This paper presents a study of gatekeeping in the U.S. political blog "Daily Kos." Open online collectives like Daily Kos use relational mechanisms, such as gatekeeping, to manage organizational boundaries and filter the contributions of participants. However, neither prior theories of gatekeeping nor the existing analyses of open online collectives account for the character or implications of gatekeeping in the Daily Kos community. Using qualitative evidence as well as statistical analysis of a large sample of comment threads on the site from 2008, I argue that gatekeeping on Daily Kos takes centralized and decentralized forms, and that both modes depend critically on relational boundary work among site participants. Centralized gatekeeping proceeds through actions by high-status members of the community. Decentralized gatekeeping, by contrast, consists of more numerous and small-scale interactions between community members, who filter and moderate each other's participation. Both forms of gatekeeping enhance the ability of site leaders and incumbent community members to regulate access to privileges and agenda-setting responsibilities on the site. These findings imply that the egalitarian ethos of open online collectives exists in tension with the mechanisms through which participation and status inequalities emerge among participants. How collectives engaged in mobilization and discursive production resolve this tension will shape the long-term impact of online participation and blogs on the political and public spheres.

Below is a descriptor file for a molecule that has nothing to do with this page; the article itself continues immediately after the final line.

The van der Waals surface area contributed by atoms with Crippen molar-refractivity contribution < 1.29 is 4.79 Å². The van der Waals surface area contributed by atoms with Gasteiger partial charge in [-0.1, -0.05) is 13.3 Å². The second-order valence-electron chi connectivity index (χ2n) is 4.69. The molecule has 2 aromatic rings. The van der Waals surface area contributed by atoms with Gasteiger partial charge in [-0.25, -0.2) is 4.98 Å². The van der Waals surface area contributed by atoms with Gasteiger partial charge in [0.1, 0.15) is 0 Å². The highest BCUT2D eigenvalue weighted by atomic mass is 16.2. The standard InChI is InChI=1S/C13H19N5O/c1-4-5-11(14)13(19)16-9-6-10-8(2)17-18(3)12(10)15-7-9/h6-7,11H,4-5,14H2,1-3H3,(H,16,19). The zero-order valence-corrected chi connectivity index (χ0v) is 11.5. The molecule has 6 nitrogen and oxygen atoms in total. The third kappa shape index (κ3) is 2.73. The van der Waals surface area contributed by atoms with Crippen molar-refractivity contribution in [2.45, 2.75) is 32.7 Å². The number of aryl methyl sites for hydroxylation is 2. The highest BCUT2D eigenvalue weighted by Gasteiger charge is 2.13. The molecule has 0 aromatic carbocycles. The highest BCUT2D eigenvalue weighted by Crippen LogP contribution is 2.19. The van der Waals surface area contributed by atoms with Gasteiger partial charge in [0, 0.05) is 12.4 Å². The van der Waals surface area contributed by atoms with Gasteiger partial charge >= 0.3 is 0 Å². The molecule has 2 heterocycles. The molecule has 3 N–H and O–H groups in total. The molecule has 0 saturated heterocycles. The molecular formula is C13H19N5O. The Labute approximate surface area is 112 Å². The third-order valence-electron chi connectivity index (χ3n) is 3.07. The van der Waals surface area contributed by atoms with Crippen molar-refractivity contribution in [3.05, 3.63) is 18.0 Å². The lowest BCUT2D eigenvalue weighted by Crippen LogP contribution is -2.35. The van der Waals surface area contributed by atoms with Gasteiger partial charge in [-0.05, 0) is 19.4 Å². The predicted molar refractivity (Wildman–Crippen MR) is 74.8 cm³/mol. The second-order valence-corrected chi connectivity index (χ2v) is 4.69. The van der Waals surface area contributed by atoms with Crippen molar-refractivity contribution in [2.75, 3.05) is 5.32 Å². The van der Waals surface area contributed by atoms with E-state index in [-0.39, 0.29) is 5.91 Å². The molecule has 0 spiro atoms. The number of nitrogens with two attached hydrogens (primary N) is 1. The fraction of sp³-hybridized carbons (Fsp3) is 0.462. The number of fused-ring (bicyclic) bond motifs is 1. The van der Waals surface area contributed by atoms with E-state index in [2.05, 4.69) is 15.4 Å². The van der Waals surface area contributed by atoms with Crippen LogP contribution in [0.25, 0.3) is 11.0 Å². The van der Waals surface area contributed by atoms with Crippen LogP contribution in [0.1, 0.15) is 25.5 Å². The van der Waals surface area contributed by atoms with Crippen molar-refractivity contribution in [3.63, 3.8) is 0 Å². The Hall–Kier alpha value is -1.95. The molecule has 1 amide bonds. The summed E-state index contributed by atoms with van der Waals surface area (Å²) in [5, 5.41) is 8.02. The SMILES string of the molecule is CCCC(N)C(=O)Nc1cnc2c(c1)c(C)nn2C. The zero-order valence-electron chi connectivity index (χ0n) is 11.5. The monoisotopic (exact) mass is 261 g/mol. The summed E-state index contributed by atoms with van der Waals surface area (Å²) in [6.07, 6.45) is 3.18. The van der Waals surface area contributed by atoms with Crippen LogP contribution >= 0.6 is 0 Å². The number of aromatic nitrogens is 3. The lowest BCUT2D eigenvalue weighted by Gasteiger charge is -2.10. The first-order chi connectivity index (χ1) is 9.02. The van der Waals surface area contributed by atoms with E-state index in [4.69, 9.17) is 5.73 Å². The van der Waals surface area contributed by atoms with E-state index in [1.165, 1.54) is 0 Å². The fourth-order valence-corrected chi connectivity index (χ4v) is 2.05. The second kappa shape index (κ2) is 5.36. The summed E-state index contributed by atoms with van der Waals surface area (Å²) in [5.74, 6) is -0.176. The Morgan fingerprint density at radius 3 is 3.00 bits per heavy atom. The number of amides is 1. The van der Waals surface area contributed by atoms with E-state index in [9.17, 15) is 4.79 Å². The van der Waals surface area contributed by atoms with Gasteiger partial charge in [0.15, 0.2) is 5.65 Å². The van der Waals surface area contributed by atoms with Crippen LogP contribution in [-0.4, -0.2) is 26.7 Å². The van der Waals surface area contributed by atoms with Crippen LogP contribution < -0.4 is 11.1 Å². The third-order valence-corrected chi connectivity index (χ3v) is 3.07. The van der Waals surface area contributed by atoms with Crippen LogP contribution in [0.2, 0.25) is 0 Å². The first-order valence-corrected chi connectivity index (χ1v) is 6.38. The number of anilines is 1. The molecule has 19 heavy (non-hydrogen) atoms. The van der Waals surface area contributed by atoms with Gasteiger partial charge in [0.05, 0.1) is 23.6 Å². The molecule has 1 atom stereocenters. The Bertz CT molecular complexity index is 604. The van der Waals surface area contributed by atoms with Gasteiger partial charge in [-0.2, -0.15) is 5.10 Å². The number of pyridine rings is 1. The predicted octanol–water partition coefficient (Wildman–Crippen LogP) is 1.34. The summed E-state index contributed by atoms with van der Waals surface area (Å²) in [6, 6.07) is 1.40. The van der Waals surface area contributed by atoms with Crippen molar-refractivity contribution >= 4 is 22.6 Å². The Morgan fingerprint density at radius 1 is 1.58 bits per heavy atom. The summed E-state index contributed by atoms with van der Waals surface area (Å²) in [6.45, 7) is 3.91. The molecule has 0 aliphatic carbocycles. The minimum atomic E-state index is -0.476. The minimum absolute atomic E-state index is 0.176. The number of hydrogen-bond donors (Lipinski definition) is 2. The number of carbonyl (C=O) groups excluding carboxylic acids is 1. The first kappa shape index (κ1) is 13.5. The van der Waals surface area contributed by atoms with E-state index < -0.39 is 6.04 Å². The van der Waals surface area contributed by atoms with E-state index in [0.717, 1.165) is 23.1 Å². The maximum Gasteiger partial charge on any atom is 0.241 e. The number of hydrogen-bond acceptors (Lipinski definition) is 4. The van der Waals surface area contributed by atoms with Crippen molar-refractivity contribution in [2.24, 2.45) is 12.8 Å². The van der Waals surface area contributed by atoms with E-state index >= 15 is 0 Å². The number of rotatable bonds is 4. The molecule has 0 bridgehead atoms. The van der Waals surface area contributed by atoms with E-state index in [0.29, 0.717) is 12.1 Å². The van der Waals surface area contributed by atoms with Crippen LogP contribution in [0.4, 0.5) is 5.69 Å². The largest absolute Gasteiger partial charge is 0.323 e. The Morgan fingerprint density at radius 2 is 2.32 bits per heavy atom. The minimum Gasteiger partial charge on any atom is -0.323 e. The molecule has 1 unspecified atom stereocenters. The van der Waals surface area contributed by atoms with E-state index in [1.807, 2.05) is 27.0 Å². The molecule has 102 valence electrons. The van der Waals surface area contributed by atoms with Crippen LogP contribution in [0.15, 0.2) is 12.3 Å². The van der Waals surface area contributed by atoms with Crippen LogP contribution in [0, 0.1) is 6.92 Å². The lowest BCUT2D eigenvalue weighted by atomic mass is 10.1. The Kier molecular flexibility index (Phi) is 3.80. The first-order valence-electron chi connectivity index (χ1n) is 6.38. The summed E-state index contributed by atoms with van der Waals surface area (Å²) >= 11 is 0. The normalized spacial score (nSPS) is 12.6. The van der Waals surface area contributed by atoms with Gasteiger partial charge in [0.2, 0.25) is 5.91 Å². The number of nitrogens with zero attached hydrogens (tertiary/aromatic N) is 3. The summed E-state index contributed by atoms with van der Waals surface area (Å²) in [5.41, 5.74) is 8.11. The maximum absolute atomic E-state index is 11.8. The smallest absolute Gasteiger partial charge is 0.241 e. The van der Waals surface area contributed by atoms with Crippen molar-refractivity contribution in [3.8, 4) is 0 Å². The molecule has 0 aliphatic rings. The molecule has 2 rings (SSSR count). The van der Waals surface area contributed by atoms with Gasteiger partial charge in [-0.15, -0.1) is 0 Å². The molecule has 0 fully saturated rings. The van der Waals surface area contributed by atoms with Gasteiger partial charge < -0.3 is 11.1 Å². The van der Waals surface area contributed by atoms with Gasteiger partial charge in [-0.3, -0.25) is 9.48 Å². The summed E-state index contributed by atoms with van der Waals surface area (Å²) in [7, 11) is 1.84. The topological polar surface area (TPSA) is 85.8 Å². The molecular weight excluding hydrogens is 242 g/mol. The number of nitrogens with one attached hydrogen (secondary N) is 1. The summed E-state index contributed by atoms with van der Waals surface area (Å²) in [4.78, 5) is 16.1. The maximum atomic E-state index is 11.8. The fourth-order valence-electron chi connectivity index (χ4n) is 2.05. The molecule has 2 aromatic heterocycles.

- Social movements
ASJC Scopus subject areas
- Sociology and Political Science
- Social Sciences (miscellaneous)
- Political Science and International Relations